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Narrative in Mao Dun's Eclipse Trilogy: A Conflicted Mao Dun

  • Author(s): Hull, David
  • Advisor(s): Huters, Theodore D.
  • et al.
Abstract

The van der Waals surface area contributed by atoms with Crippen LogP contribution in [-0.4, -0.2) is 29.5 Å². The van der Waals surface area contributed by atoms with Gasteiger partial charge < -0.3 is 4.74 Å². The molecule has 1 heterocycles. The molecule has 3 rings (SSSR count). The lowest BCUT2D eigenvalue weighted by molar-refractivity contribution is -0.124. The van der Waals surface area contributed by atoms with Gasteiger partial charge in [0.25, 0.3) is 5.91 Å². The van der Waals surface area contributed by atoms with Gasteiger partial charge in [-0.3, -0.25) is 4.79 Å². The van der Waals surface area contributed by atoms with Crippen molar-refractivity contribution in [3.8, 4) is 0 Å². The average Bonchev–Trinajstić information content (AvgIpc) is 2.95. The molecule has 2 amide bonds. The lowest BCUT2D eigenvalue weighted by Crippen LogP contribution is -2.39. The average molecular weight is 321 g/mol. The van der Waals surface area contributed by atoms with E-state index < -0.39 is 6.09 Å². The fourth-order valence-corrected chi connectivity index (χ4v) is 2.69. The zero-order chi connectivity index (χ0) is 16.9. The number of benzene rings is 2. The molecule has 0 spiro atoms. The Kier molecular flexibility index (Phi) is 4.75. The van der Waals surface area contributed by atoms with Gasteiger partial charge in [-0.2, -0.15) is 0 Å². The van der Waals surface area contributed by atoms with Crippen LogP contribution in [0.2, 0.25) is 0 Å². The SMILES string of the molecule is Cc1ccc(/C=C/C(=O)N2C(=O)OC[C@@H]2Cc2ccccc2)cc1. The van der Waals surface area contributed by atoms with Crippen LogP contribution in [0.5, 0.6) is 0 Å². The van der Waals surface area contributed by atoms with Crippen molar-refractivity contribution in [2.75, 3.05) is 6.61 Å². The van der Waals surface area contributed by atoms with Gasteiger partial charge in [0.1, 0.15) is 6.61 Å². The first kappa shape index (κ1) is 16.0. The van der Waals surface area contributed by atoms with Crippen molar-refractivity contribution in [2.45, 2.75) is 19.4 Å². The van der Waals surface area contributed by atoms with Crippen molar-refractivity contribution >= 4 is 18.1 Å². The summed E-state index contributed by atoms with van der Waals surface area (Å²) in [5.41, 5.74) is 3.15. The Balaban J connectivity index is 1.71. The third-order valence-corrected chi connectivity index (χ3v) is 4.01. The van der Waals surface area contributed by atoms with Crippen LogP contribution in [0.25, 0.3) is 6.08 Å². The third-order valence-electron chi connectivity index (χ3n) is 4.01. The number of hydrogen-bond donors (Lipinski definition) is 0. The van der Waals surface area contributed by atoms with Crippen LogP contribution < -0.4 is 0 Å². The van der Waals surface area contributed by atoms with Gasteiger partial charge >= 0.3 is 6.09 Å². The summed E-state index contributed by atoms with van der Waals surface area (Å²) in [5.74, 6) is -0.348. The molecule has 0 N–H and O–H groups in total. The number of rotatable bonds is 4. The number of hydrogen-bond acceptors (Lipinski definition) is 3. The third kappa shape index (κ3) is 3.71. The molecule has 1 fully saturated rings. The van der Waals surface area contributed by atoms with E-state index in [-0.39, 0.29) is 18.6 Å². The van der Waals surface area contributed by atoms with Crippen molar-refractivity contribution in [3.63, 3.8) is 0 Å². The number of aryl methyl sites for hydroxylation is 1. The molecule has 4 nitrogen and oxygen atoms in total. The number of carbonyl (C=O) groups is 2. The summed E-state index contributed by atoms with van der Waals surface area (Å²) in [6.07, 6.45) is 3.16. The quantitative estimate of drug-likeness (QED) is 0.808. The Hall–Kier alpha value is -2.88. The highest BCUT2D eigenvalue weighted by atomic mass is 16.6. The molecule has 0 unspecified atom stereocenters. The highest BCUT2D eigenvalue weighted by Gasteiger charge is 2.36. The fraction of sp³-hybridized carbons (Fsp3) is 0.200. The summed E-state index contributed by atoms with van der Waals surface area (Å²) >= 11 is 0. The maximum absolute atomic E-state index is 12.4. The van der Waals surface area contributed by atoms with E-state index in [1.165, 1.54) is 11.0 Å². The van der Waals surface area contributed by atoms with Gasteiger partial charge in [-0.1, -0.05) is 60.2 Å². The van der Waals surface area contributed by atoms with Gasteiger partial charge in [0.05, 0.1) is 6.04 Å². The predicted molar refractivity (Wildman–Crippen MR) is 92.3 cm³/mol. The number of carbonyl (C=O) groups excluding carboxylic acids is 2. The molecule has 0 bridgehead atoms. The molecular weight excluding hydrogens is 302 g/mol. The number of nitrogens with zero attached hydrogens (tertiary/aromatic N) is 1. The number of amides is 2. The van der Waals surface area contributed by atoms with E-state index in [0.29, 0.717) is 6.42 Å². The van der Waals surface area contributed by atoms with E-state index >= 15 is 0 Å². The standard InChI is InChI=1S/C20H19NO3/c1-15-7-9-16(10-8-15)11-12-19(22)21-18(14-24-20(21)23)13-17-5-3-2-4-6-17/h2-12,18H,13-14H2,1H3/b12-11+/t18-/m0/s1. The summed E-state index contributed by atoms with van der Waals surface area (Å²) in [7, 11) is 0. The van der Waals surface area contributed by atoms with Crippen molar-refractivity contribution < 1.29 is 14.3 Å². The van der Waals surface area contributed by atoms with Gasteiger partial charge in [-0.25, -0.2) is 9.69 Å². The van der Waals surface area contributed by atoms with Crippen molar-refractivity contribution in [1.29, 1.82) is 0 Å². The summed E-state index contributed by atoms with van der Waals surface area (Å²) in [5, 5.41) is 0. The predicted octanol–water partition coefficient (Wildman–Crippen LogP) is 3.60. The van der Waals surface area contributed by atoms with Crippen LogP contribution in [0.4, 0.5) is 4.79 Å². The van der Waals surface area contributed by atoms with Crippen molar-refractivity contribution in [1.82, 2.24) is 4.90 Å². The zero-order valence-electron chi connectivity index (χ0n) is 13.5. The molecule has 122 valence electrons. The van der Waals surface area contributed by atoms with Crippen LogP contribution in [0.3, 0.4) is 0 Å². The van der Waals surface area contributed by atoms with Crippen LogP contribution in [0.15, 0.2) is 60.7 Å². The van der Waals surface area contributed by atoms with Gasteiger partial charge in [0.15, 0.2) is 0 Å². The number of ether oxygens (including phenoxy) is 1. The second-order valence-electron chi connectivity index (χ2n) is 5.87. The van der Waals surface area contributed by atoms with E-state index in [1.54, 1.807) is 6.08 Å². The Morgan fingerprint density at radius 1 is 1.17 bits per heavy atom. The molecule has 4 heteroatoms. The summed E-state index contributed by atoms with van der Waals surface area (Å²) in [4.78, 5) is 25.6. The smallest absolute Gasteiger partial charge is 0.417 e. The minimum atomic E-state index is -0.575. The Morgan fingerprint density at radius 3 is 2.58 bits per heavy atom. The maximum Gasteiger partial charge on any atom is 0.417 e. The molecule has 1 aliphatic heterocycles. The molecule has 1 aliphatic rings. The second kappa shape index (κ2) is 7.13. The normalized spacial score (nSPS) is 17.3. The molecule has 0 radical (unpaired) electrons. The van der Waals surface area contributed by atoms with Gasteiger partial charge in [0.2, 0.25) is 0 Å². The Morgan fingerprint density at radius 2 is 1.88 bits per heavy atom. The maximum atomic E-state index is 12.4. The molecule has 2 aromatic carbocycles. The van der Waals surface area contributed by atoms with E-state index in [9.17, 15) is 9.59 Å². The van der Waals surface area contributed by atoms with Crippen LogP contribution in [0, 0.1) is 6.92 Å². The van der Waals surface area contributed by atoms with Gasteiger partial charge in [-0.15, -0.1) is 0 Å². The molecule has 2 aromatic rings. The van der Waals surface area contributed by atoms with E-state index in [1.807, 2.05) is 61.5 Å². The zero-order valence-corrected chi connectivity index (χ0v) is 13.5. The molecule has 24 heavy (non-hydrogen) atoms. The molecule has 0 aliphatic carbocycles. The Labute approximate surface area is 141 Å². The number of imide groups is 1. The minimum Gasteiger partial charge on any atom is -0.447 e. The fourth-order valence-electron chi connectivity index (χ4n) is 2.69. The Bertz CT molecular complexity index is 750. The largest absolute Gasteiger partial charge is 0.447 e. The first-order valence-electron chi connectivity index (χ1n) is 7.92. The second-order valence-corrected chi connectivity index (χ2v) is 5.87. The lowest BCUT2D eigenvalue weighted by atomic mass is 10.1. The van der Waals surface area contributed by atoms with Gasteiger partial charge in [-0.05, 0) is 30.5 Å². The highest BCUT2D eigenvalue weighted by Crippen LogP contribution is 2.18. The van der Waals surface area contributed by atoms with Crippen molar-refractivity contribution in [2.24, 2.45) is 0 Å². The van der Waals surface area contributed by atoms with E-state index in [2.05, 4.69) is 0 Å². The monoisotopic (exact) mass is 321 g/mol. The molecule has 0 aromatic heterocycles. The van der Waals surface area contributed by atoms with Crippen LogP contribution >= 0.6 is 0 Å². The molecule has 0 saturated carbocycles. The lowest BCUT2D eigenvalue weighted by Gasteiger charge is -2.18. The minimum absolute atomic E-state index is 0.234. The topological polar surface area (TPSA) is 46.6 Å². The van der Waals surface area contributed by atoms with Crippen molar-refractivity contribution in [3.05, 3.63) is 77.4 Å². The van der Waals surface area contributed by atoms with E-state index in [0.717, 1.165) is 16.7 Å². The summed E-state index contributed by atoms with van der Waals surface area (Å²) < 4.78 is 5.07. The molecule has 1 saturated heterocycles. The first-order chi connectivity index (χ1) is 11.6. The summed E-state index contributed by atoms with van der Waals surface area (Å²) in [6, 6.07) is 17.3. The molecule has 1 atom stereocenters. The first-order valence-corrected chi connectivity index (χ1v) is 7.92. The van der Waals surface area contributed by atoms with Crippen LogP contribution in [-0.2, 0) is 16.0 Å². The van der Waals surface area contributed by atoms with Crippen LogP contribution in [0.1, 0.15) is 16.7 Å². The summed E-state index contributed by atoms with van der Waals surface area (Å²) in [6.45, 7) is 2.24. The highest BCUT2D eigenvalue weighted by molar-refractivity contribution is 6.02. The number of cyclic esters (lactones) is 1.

This dissertation is an exploration of the narrative mode of Mao Dun's (1896 - 1981) first work of fiction, the 1927-8 Eclipse trilogy. It focuses on explaining the context and nature of realism as it appears in the work. The dissertation includes a biography of Mao Dun that covers his early education, and his years as an editor and as a translator. The biography also shows the influence of western literary theory and ideology on his development as an intellectual and author. Realism as a literary mode is presented in its general form and as a type of realism that developed in China. The dissertation also analyzes realism and naturalism as Mao Dun explains the ideas in his own literary criticism. A close reading of samples from the Eclipse trilogy shows how Mao Dun used a type of realism with a shifting objective view, similar to a free indirect style. Finally the dissertation provides a textology study: a typology and analysis of the differences between the two major editions of the trilogy. The types include Clarity and Accuracy, Political Concerns, Narrative Voice, Simplification of Characters, and Problematic Sensuality. Through analysis of the differences between the two editions, the dissertation provides evidence that, although Mao Dun was willing to sacrifice some of the complexity and contradictions of his novel in 1954 when the second edition was edited, he strove to maintain the core of his most problematic central characters and the fundamental ideals of his narrative voice.

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